Having a “Lay Day” in Somerset, KY. Have been on the road out of The Swamp and though a 12-hour day behind the wheel, like yesterday, wouldn’t have phased me 25 years ago when those miles follow the eight the day before, these almost 81 year old is BEAT.
On Tuesday I made it up to Macon, Georgia, half way to Somerset where I’ve come to spend time with a dear friend who was diagnosed with bone cancer a week ago. He’d gone through radiation and chemo that had shrunken a cell phone-sized tumor in one lung by 85% but as often happens the nefarious disease metastasized into his skeleton. I spent a very pleasant evening in the company of a friend of a friend who put me up for the night.
I avoid traveling on the interstates. The back roads in Florida and southern Georgia are generally straight. Most of the time there wasn’t another car visible ahead of me or in the rear view mirror. Speed limits were mostly 55 though a few places were posted at 65. Northern Georgia, Tennessee, and the tiny portion of Kentucky I’ve driven through on this trip has twisted and turned like a conservative Republican politician at a news conference. At one point yesterday the routing took me up over a mountain and on top of the rain I drove through for 10 of the 12 hours on the road the clouds on top of the mountain cut visibility to 100 yards or so. Stressful to say the least.
I got checked into a motel and my friend came over and we had a nice supper at a Mexican restaurant. I’d been looking forward to taking a long, hot shower but lay down on the bed “for a second” to glance at my emails and instantly fell asleep.
Today will be spent with my buddy. Reminisce, play a bit of uke together and generally agree that sometimes life REALLY SUCKS!
I’ll be on the road to Ohio tomorrow morning to see a friend I met in Panama who should help ameliorate the sadness of saying a final goodbye to someone I hold dear.
March 23, 2023
It is impossible not to have fun when you own and play a ukulele.
I’m up in Somerset, KY visiting an old friend. This morning I was taking my two Enya ukes out of my car to show my friend when he comes to pick me up for lunch. There was a lady, Patricia, sitting on the curb smoking a cigarette. She saw what I was carrying and asked “Do you play the ukulele?”
Well, I avoided blurting out my first impulse which was to say, “No, these are for transporting my mini machine guns around.” But I didn’t and said I played. She said she played the the harmonica. A few minutes later we were sitting side by side on the curb while I strummed out Jambalaya and she accompanied me with her harmonica.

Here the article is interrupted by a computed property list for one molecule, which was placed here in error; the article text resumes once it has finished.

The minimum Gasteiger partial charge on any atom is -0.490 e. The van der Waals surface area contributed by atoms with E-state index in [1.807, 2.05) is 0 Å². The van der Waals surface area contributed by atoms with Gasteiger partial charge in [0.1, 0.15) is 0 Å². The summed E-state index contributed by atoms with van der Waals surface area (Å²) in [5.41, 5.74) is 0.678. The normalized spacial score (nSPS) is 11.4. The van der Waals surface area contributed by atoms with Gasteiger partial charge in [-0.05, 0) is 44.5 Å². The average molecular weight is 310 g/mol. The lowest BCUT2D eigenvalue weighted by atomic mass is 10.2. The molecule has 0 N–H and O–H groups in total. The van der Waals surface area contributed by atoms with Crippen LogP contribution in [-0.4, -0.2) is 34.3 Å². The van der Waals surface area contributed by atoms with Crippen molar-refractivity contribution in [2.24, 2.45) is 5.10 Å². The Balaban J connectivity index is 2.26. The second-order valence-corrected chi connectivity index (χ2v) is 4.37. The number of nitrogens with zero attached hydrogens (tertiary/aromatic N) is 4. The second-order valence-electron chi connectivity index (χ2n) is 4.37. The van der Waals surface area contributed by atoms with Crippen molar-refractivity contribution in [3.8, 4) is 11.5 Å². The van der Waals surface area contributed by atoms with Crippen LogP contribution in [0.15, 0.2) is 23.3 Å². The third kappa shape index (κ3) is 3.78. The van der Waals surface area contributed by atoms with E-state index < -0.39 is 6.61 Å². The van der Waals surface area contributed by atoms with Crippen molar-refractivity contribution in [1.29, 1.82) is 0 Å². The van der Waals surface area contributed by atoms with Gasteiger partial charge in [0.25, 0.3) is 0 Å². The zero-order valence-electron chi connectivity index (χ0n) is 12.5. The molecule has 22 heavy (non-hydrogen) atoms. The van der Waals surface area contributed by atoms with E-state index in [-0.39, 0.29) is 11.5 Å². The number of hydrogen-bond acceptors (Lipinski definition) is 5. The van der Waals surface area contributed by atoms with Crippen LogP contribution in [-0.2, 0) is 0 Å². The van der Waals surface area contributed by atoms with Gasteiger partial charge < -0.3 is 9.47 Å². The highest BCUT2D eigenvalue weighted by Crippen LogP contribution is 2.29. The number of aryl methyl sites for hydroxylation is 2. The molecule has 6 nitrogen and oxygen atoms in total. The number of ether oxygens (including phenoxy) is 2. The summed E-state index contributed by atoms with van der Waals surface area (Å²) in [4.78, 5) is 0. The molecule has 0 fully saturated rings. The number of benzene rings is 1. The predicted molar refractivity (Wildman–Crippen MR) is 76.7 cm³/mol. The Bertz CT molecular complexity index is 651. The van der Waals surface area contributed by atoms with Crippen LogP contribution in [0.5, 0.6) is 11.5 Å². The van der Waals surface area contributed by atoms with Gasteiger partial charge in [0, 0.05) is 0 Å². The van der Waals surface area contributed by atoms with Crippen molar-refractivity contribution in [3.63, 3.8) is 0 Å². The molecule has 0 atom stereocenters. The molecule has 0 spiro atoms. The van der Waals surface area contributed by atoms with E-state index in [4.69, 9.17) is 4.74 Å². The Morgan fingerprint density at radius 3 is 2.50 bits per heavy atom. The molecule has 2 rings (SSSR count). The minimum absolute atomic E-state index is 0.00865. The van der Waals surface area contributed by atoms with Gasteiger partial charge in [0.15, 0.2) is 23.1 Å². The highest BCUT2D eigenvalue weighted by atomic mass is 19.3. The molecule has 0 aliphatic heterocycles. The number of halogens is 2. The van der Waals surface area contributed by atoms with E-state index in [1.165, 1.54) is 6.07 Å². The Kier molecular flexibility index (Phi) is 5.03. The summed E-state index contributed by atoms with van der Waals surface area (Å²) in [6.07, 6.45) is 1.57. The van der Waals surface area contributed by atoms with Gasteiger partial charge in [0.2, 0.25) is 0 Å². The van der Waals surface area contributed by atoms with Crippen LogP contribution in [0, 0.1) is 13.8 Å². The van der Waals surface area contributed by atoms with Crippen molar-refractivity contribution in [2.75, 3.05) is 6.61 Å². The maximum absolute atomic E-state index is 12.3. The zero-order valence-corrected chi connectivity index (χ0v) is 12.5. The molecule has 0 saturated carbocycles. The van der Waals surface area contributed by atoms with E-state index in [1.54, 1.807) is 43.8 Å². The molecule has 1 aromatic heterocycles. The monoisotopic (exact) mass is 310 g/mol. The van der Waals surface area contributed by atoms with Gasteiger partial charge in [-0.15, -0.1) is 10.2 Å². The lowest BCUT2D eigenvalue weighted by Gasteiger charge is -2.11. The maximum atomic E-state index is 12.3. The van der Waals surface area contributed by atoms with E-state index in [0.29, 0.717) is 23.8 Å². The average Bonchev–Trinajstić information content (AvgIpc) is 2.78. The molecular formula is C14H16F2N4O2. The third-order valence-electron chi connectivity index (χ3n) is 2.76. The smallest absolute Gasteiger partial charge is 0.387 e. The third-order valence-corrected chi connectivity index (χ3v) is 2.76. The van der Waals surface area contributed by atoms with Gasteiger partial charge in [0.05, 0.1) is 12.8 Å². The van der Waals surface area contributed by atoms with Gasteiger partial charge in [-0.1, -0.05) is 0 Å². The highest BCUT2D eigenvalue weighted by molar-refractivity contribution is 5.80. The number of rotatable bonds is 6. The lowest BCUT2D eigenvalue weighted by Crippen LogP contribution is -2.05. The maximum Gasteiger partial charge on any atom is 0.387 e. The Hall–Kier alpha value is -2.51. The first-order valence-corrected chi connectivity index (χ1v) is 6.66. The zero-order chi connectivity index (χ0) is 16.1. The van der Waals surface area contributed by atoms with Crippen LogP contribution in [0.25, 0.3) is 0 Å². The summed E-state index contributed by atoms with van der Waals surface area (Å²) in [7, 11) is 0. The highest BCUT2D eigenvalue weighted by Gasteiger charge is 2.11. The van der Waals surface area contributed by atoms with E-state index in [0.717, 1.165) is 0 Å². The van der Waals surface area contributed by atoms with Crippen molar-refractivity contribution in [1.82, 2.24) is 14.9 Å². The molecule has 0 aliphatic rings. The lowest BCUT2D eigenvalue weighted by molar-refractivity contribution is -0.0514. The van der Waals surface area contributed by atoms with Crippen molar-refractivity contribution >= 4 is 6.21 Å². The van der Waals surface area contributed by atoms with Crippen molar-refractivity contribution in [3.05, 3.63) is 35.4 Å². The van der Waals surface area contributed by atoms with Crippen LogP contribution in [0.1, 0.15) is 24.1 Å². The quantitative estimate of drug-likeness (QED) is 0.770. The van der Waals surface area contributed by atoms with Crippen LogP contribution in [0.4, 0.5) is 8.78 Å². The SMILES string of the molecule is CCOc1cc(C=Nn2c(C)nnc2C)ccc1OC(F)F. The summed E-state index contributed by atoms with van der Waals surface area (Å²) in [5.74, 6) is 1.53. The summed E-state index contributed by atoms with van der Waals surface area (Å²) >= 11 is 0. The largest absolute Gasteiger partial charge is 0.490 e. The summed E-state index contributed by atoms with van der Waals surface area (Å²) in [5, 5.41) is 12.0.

You can’t buy moments like that with money, but you get them if you own a uke.
March 25, 2023
Made it up to friend’s house in Ohio. Harrowing and stressful drive in the morning. I use Google Maps for driving suggestions. Since it was necessary to cross the Ohio River by a single bridge to Cincinnati on all three suggested routes I took I-75 north from Somerset. The first time in the 1,058-mile journey I abandoned the back roads. Figured I’d simply take the Interstate until I got north of Cincinnati and then reprogram the app to resume the trip.
Soon after I got on I-75 it started to rain. The speed limit on the Interstate is 70 mph. The Interstate system is the home of 18-wheelers. You are forced to “go with the flow” of traffic and find yourself boxed in between these behemoths, drenched in the spray their tires spew from the roadbed while being pelted by rain from above. There were occasional downpours and visibility ahead was mere yards. I was forced to stay safely between the barely visible white lines on the pavement while being bracketed by the large trucks hurtling along at 70 mph. And while we were maintaining the speed limit there were maniacs whipping down the far left lane doing AT LEAST 90 mph!! It was like that for a couple of hours. It’s a wonder there aren’t permanent dents on the steering wheel I gripped it so hard.
Half an hour after the bridge, which crept along stop-and-go after the terror of the Interstate, and I’d gotten into the far northern suburbs of Cincinnati, I pulled into a fast food establishment for a bite to eat and get routing info for the back roads. At that point the difference in travel time to my destination between using the Interstate and back roads was negligible. Much less stressful. Another thing I like about the back roads is you actually get to SEE what the country looks like. You get to see where people LIVE. All that’s blocked from view on the Interstate. It’s amazing how much empty space there is in this country. All along the route I saw mile after mile of land being prepared tor planting crops.
Driving through Paulding and Van Wert Counties I went through The Blue Creek Wind Farm, the largest in the country. It covers approximately 40,500 acres. With 152 cancer-causing turbines the farm churns out enough electricity to service the equivalent of about 76,000 homes. Those BASTARDS!!! I believe that any MAGA hat-wearing Trump supporter should be banned from receiving any of the electricity generated by the turbines.